Again & again cis men play trans women in media with the furthest reach, are rewarded for it, & tell the world trans women are "really" men.
When @MattBomer plays a trans sex worker, he is telling the world that underneath it all, trans women like me are still really just men.
And that is going to lead to violence. Not to me, likely, but to girls already most at risk. Any cis men who do this have bloody hands.
I'm not some screechy activist. I mean all this literally. It's happening all the time. The stakes are life & death. Our women are dying.
I'm a filmmaker. I hold the freedom of art sacred, but I also recognize its power as a responsibility. We shape perception, we are culpable.
**Dear @MarkRuffalo & @MattBomer: if you release this movie, it will directly lead to violence against already at risk trans women**.
**You will exacerbate the cultural belief that trans women are really men, which is the root of violence against us. @MarkRuffalo @MattBomer**
I need to back up on one point from earlier, because it also matters. The root of the violence is white supremacy, no matter who does it...
#JenRichards #TransLivesMatter #privilege #transactresses #transactors #equity #visibility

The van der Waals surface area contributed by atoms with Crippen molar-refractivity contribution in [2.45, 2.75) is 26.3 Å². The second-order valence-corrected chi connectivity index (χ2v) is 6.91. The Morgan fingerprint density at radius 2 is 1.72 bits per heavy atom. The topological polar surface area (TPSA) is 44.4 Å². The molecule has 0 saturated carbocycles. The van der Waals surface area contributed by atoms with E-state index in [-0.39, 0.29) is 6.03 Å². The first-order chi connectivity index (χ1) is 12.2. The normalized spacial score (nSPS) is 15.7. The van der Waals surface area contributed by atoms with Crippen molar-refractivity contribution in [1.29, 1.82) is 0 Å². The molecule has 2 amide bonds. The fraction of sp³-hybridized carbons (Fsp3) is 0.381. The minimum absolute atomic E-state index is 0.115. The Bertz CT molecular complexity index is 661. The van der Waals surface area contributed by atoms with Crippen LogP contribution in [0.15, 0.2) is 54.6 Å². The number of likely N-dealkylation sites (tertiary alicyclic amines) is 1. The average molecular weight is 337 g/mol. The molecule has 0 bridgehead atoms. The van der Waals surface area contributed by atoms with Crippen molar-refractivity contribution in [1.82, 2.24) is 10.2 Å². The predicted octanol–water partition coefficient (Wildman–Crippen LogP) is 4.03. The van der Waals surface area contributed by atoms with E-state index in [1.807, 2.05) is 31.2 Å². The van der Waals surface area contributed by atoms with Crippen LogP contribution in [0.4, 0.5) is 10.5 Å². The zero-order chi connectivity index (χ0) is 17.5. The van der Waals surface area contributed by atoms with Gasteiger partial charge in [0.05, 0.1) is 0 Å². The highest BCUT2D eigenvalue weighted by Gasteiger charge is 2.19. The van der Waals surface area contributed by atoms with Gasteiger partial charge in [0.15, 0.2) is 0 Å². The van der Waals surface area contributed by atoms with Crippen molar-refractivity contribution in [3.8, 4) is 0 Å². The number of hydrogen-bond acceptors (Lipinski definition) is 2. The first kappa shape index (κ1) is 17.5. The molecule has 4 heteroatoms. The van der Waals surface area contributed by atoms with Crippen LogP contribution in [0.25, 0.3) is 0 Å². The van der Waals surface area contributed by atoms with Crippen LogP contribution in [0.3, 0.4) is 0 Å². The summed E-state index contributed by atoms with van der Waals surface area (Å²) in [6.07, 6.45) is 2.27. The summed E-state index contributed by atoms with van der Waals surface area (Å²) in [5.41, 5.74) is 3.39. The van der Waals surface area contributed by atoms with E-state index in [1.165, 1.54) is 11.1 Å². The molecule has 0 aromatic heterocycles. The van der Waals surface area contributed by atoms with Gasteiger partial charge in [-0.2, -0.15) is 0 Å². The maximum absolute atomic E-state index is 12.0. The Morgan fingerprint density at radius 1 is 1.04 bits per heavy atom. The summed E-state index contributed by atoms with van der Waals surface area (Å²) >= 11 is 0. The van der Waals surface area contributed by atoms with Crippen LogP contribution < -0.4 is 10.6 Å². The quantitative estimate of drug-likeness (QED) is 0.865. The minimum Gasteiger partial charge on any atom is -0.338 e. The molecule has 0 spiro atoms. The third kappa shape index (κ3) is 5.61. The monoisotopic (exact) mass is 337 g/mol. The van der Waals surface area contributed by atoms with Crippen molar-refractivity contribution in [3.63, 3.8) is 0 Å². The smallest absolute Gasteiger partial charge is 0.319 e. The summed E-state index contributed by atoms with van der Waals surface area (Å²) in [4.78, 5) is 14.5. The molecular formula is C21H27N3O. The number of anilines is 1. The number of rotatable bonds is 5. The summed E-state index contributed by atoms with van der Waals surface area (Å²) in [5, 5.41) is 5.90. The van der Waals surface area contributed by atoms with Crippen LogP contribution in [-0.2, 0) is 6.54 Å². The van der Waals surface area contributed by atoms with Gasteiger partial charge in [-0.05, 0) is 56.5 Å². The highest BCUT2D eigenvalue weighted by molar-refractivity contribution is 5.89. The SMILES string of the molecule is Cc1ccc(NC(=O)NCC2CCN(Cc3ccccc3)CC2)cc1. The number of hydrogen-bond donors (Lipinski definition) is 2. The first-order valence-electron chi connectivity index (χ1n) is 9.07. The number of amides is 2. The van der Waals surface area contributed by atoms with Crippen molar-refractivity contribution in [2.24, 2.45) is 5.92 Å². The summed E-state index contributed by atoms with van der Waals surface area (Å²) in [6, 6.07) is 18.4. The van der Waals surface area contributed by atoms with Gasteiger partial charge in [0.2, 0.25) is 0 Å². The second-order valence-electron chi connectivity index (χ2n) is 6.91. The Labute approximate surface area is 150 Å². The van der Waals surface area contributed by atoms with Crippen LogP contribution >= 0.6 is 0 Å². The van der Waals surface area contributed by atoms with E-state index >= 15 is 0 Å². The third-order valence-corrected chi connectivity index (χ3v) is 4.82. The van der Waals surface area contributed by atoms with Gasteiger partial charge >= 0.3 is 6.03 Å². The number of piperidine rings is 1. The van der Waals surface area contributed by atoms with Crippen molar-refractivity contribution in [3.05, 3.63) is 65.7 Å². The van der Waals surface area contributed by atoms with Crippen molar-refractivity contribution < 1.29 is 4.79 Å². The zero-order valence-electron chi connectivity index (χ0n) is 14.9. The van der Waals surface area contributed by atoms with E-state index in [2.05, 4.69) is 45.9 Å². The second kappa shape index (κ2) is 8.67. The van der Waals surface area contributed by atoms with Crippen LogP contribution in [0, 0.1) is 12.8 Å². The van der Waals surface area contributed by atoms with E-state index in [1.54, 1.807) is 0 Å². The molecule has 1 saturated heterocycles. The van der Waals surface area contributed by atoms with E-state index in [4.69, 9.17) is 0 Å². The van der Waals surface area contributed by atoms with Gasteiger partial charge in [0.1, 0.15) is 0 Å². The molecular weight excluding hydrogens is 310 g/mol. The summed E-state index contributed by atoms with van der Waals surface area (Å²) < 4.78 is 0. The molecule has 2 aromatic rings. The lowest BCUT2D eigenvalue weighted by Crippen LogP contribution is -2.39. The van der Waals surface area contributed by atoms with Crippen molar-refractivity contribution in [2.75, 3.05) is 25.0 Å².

Tuesday, August 2, 2016
The Pugnacious, Alpha Roosters
To empower the disenfranchised or marginalized by centering their lived experiences with oppression does not, in any way, take away from the humanity of the privileged subgroup, but since a privilege is not absolute, but most relative, it does reduce its value, effect, or more to the point, defect.
A privilege is indeed a defect, for it places on one it is bestowed the illusion of freedom, but only to behave within a preordained way, and there is the rub, which makes the privileged as oppressed in their narrow way of experiencing life or humanity, as the privileged creates an external, linear order of experiences, which is most retrograde to any truth or freedom to exist as one innately experiences, understands the nobility, connectedness of our humanity.
Also, as we have all been bamboozled to experience value, for example, if too many folks have $200 of discretionary income, we then believe that such an amount is not longer as valuable; therefore, we must acquire more money, as we, then, invariably put roadblocks for others to have same.
Essentially, that is what happened a few years ago, when the real estate market collapsed, for too many ill-advised, -acquired mortgages had diluted the value of such a privilege; therefore, the pugnacious, alpha roosters came home to reinforce, restore linear order.
Goddess bless, reader!
Tuesday, July 26, 2016
I Am A Resilient Work In Progress
I said later to myself that I am not a talker, but a writer; I am much more comfortable at writing, since I know very well that I can go back and edit as many times to shape it, with pen or keyboard coupled with my imagination as anvil, just the way I need it to travel out and about the external world.